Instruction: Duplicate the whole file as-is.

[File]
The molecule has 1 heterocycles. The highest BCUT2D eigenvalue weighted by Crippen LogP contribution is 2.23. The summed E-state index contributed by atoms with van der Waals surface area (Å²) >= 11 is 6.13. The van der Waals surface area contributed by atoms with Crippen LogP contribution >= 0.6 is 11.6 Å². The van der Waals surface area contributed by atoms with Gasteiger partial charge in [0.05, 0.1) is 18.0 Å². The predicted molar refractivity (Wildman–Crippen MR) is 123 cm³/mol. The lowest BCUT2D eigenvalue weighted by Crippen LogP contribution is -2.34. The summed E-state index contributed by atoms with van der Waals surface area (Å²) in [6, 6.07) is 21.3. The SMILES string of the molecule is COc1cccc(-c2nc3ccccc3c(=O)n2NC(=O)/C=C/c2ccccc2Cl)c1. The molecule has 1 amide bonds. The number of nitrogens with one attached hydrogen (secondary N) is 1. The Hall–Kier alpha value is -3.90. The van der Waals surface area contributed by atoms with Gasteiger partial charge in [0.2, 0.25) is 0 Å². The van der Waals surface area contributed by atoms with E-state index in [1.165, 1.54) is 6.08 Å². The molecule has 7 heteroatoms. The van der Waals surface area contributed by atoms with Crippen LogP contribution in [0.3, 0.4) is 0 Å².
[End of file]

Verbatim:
The molecule has 1 heterocycles. The highest BCUT2D eigenvalue weighted by Crippen LogP contribution is 2.23. The summed E-state index contributed by atoms with van der Waals surface area (Å²) >= 11 is 6.13. The van der Waals surface area contributed by atoms with Crippen LogP contribution >= 0.6 is 11.6 Å². The van der Waals surface area contributed by atoms with Gasteiger partial charge in [0.05, 0.1) is 18.0 Å². The predicted molar refractivity (Wildman–Crippen MR) is 123 cm³/mol. The lowest BCUT2D eigenvalue weighted by Crippen LogP contribution is -2.34. The summed E-state index contributed by atoms with van der Waals surface area (Å²) in [6, 6.07) is 21.3. The SMILES string of the molecule is COc1cccc(-c2nc3ccccc3c(=O)n2NC(=O)/C=C/c2ccccc2Cl)c1. The molecule has 1 amide bonds. The number of nitrogens with one attached hydrogen (secondary N) is 1. The Hall–Kier alpha value is -3.90. The van der Waals surface area contributed by atoms with Gasteiger partial charge in [0.2, 0.25) is 0 Å². The van der Waals surface area contributed by atoms with E-state index in [1.165, 1.54) is 6.08 Å². The molecule has 7 heteroatoms. The van der Waals surface area contributed by atoms with Crippen LogP contribution in [0.3, 0.4) is 0 Å².